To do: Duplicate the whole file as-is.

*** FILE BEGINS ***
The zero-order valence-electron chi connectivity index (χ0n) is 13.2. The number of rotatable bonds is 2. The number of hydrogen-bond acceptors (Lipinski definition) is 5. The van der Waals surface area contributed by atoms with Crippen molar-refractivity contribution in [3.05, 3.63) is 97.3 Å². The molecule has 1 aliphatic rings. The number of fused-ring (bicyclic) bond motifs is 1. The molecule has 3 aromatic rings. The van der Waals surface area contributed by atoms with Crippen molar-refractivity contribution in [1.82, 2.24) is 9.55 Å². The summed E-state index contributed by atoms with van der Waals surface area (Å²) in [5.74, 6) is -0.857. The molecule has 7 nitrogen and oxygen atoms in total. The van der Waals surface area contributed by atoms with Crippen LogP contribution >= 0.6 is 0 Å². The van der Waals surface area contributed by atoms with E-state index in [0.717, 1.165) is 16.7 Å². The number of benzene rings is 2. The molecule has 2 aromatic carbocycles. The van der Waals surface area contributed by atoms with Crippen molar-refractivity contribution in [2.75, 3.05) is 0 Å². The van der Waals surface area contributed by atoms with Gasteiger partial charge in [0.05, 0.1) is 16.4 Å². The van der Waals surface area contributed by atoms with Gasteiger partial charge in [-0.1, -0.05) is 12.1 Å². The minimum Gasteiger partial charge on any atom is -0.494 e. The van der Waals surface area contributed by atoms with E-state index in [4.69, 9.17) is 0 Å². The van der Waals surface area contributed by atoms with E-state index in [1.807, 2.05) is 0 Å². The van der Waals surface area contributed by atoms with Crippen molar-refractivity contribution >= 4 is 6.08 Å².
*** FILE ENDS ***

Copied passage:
The zero-order valence-electron chi connectivity index (χ0n) is 13.2. The number of rotatable bonds is 2. The number of hydrogen-bond acceptors (Lipinski definition) is 5. The van der Waals surface area contributed by atoms with Crippen molar-refractivity contribution in [3.05, 3.63) is 97.3 Å². The molecule has 1 aliphatic rings. The number of fused-ring (bicyclic) bond motifs is 1. The molecule has 3 aromatic rings. The van der Waals surface area contributed by atoms with Crippen molar-refractivity contribution in [1.82, 2.24) is 9.55 Å². The summed E-state index contributed by atoms with van der Waals surface area (Å²) in [5.74, 6) is -0.857. The molecule has 7 nitrogen and oxygen atoms in total. The van der Waals surface area contributed by atoms with Crippen LogP contribution >= 0.6 is 0 Å². The van der Waals surface area contributed by atoms with E-state index in [0.717, 1.165) is 16.7 Å². The number of benzene rings is 2. The molecule has 2 aromatic carbocycles. The van der Waals surface area contributed by atoms with Crippen molar-refractivity contribution in [2.75, 3.05) is 0 Å². The van der Waals surface area contributed by atoms with Gasteiger partial charge in [0.05, 0.1) is 16.4 Å². The van der Waals surface area contributed by atoms with Gasteiger partial charge in [-0.1, -0.05) is 12.1 Å². The minimum Gasteiger partial charge on any atom is -0.494 e. The van der Waals surface area contributed by atoms with E-state index in [4.69, 9.17) is 0 Å². The van der Waals surface area contributed by atoms with E-state index in [1.807, 2.05) is 0 Å². The van der Waals surface area contributed by atoms with Crippen molar-refractivity contribution >= 4 is 6.08 Å².